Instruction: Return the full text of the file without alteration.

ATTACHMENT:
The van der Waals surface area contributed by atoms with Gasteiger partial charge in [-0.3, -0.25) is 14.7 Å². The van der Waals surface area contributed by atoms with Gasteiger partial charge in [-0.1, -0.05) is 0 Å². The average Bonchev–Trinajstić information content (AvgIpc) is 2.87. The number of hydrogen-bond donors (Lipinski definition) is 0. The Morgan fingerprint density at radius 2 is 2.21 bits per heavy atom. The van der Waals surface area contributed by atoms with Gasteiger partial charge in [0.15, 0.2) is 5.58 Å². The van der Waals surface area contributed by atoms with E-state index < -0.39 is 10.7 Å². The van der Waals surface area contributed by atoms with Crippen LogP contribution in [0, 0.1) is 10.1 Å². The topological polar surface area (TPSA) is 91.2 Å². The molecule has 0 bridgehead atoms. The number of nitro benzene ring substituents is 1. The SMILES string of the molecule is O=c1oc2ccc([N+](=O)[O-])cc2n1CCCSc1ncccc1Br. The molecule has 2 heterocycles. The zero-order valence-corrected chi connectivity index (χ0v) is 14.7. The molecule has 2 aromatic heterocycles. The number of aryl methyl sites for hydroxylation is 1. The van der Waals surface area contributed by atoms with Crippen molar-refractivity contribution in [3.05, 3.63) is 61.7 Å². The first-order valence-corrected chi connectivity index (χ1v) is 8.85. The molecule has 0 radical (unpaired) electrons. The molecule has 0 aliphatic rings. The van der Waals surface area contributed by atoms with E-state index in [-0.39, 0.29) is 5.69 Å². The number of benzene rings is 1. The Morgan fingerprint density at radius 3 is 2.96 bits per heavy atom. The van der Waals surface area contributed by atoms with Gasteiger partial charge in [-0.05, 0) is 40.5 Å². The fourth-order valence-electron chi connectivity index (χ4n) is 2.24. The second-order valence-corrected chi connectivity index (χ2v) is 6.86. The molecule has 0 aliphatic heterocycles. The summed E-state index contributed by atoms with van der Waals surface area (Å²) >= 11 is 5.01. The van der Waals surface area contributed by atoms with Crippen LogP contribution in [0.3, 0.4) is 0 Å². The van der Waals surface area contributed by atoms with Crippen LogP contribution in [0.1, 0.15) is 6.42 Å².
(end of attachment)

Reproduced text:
The van der Waals surface area contributed by atoms with Gasteiger partial charge in [-0.3, -0.25) is 14.7 Å². The van der Waals surface area contributed by atoms with Gasteiger partial charge in [-0.1, -0.05) is 0 Å². The average Bonchev–Trinajstić information content (AvgIpc) is 2.87. The number of hydrogen-bond donors (Lipinski definition) is 0. The Morgan fingerprint density at radius 2 is 2.21 bits per heavy atom. The van der Waals surface area contributed by atoms with Gasteiger partial charge in [0.15, 0.2) is 5.58 Å². The van der Waals surface area contributed by atoms with E-state index < -0.39 is 10.7 Å². The van der Waals surface area contributed by atoms with Crippen LogP contribution in [0, 0.1) is 10.1 Å². The topological polar surface area (TPSA) is 91.2 Å². The molecule has 0 bridgehead atoms. The number of nitro benzene ring substituents is 1. The SMILES string of the molecule is O=c1oc2ccc([N+](=O)[O-])cc2n1CCCSc1ncccc1Br. The molecule has 2 heterocycles. The zero-order valence-corrected chi connectivity index (χ0v) is 14.7. The molecule has 2 aromatic heterocycles. The number of aryl methyl sites for hydroxylation is 1. The van der Waals surface area contributed by atoms with Crippen molar-refractivity contribution in [3.05, 3.63) is 61.7 Å². The first-order valence-corrected chi connectivity index (χ1v) is 8.85. The molecule has 0 radical (unpaired) electrons. The molecule has 0 aliphatic rings. The van der Waals surface area contributed by atoms with E-state index in [-0.39, 0.29) is 5.69 Å². The number of benzene rings is 1. The Morgan fingerprint density at radius 3 is 2.96 bits per heavy atom. The van der Waals surface area contributed by atoms with Gasteiger partial charge in [-0.05, 0) is 40.5 Å². The fourth-order valence-electron chi connectivity index (χ4n) is 2.24. The second-order valence-corrected chi connectivity index (χ2v) is 6.86. The molecule has 0 aliphatic heterocycles. The summed E-state index contributed by atoms with van der Waals surface area (Å²) >= 11 is 5.01. The van der Waals surface area contributed by atoms with Crippen LogP contribution in [0.3, 0.4) is 0 Å². The van der Waals surface area contributed by atoms with Crippen LogP contribution in [0.1, 0.15) is 6.42 Å².